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Cruises For People Who Hate Cruises

Good news! The Deal Detective is now sleuthing out new bargains every week. Look for a new case each Thursday in’s Deal Alert newsletter.

Dear Deal Detective:

My daughter and her husband and a group of friends would like to go on a cruise next winter (2009) to celebrate their 35th birthday. These couples all live in the New York City area, hence are used to terrific food and upscale living. My son-in-law has never been on a cruise. He would like: rock climbing, golf, lots of fun on-board activities. My daughter once went on a Royal Caribbean cruise with us and hated it. She felt like a “herd of cattle.” Hence she is not too excited about this cruise idea—but will go along with the group decision. Also, she gets seasick quickly, so the cruise should not have many consecutive days at sea. They are happy to leave from Puerto Rico, hoping the water will be calmer. Any ideas and suggestions you can give would be most appreciated.


Dear Anne,

Your daughter is a trooper for agreeing to this cruise. She and her husband may need to compromise. The ships with the most onboard amenities, such as rock-climbing walls, also have the most people and “herd of cattle” atmospheres.

My top choice for this group is [% 12025 | | Norwegian’s %] Norwegian Gem or the Norwegian Pearl. These ships have many onboard amenities (rock climbing, bowling, etc.) as well as a ton of bars and restaurants. Alternately, if they don’t mind flying, an all-Hawaii cruise on the Pride of America can be fabulous with lots of land time.

Runner-up would be a [% 15420 | | Royal Caribbean %] Voyager-class ship (Adventure, Explorer, Mariner, Navigator, and Voyager of the Seas). These ships have lots of onboard amenities, but not quite as many people as the Liberty and Freedom of the Seas, which are enormous. The ships are still big, though, and can have lots of kids on them. I think the food would be better on Norwegian than RCCL (if nothing else, there are more choices).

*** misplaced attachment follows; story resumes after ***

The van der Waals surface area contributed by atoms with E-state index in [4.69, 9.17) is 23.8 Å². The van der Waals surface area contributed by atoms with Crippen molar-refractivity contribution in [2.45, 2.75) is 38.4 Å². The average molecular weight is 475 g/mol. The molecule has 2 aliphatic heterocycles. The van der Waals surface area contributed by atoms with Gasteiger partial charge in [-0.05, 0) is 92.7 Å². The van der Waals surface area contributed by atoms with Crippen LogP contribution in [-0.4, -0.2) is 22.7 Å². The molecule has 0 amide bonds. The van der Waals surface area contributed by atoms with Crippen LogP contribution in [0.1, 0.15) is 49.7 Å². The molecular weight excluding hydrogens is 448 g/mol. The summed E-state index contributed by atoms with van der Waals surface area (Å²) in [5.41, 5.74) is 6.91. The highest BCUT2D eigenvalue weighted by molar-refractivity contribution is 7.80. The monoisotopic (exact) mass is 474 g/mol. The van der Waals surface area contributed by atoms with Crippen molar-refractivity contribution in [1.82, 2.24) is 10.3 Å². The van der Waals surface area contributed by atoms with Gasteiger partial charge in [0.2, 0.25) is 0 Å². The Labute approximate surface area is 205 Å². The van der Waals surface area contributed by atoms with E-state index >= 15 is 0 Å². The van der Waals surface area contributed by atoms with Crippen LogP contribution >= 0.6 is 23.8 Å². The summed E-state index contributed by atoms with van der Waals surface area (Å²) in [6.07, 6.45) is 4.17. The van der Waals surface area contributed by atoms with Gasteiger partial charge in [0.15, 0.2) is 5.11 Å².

If your son-in-law is willing to compromise activities in favor of a less crowded environment, I’d recommend [% 14665 | | Celebrity %], which is a little more sophisticated and upscale than the first two lines. All cruise lines these days seem to cater to golfers. Holland America has very nice ships and food, but the clientele is mostly seniors.

As for itinerary, the Norwegian Pearl has a nice seven-night out of Miami to Central America with two days at sea. The Adventure of the Seas has a seven-day out of San Juan to the southern Caribbean, again with two sea days. Celebrity’s southern Caribbean cruises out of San Juan have fewer sea days, just one on a seven-night cruise and two on a 10-night cruise. The best time to cruise to avoid kids and crowds would be between Thanksgiving and Christmas and early January. I hope this helps!

Letter of the Week

This week’s reader suggestion comes from Karen P. Anderson of Morgan Hill, California. Responding to last week’s topic ([% 2513305 | | tropical getaways that don’t require a passport %]), Karen says:

“Beth and her boyfriend should take a cruise for a week. Lots of choices in the Caribbean area out of Florida. No passport needed. We just took a family of 19 on Carnival Glory and spent just over $20,000, not including air, as we used frequent flyer miles. On March 8, they can get a balcony for around $900 each on Carnival Glory. For $600, an inside cabin. We bought outside cabins which are larger than balconies. We were never in the cabin except to sleep.

“Also, we used Priceline for hotels before and after which cost about $50/room near Orlando Airport in a two-and-a-half-star hotel. Check out successful bids at My daughter used and got a condo in the Disney area for $120 for a week with another $100 for a restaurant coupon back home in San Francisco—total $220 for the package.

“Beth or her boyfriend could amuse themselves on dark cold winter nights in Detroit by joining FlyerTalk and learning all their travel tips. Airfare with various carriers, departing March 6 and returning March 16, would be about $350 each. So, three nights’ hotel for $75 each, $900 for the balcony room on [% 11986 | | Carnival %], $300 for excursions, $22 transportation to the ship, a $15 rental car, $350 for airfare … Lots of money left for Disney and mai tais!”

Have a question for the Deal Detective? Please email him your request. Be aware that due to the volume of requests I receive, I cannot personally respond to every email. The more compelling your question, the better the chance you’ll be selected for an upcoming case.

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